During this time, net.art artists were able to design a new emotional universe, parallelly existing to the physical emotional spaces we inhabit, eventually becoming the digital infrastructure we navigate today. The hybrid nature of the internet where all forms of art have a place to live side by side - images, text, video, sound, etc - impacted the core of the making process. There was no separation anymore between where you create, collaborate, design and promote; it all happened on the internet. The idea that the internet could accommodate all the aspects of the creative process both influenced the works themselves but also the public's response to them.
Alexei Shulgin, "Desktop Is", 1997
Josephine Bosma, a critic and theorist specialized in art in the context of the internet said:
"To place net.art in the right perspective, art history must be partly rewritten. Too much emphasis has been placed on the commodity status of artworks during this century. Inevitably, this tendency has excluded certain art and artists who do not satisfy related criteria. Maybe net.art offers us the opportunity to rethink the criteria by which art is valued. Of course, net.art is not an easily perceivable object. A lot of art on the internet appears very scattered due to its use of multiple media and transience. In order to experience it, one has to be an avid follower of net.culture."
Bosma's view on the impact of the space quality of the internet in the arts still holds incredible value today. What she called net.culture in 1998 resonates to all of us - artists and art consumers - perhaps more than ever. As we circulate through this thick fog blanket of media across social platforms and on the web as a whole, it's inevitable to wonder where we are headed next. Perhaps we should take Bosma's advice and rewrite art history.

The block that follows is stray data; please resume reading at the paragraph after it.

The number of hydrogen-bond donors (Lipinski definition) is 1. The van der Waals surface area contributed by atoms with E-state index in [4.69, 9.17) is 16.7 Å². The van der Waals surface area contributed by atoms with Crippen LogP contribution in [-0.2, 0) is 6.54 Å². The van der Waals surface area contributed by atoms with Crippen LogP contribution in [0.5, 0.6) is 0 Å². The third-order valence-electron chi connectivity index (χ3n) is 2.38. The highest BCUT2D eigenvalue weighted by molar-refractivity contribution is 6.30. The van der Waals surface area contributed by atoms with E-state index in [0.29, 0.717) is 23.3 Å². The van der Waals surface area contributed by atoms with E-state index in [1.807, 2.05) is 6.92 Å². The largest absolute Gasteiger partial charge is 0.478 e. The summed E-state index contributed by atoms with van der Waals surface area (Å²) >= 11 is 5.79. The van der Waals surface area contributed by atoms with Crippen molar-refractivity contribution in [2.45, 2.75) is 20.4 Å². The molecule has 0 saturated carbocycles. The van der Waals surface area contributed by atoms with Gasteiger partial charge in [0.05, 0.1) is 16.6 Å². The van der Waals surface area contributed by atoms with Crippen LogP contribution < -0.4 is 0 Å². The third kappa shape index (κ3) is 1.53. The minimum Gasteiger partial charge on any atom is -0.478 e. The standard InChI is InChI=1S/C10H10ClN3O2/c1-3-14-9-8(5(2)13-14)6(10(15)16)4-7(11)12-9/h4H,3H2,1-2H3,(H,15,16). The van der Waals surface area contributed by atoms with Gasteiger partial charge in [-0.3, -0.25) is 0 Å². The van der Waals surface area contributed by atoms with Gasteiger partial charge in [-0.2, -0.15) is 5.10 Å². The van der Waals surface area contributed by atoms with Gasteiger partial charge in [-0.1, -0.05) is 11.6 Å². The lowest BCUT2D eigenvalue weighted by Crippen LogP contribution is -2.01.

How do we categorize art in the context of the internet? Is there even a need anymore to categorize different artforms? Net.art made it nearly irrelevant to distinguish what is art and what is not. Because of that, Bosma concluded that artists who do not wish to describe their work as art could avoid the limiting discussions about the relevance and value of their work within an "art market". As many net.art artists preferred to remain invisible, dissolving into their ephemeral and temporary internet works, Bosma left us with an important consideration: afterall, does art only profit from this obscurity?
VNS Matrix, "Cyberfeminist Manifesto for the 21st Century", 1991
Shu Lea Cheang, "Brandon", 1998
Kit Galloway, Sherrie Rabinowitz and collaborators, "Mobile Image" , 1975.
Olia Lialina "Summer" 2013
Much has changed since 1998 yet the internet remains a place where the walls are constantly being torn down and built up again. New visual languages are written everyday adding fuel to our shared dizzying digital experience, revealing more about ourselves through edited and impermanent layers. How can art help us understand the ever changing engines of creative expression?
Is the internet, after all, our biggest ally when it comes to art making?
Next: Post-Internet, NFT's, Instagram.
Art Term: Internet Art
Josephine Bosma: It is net art!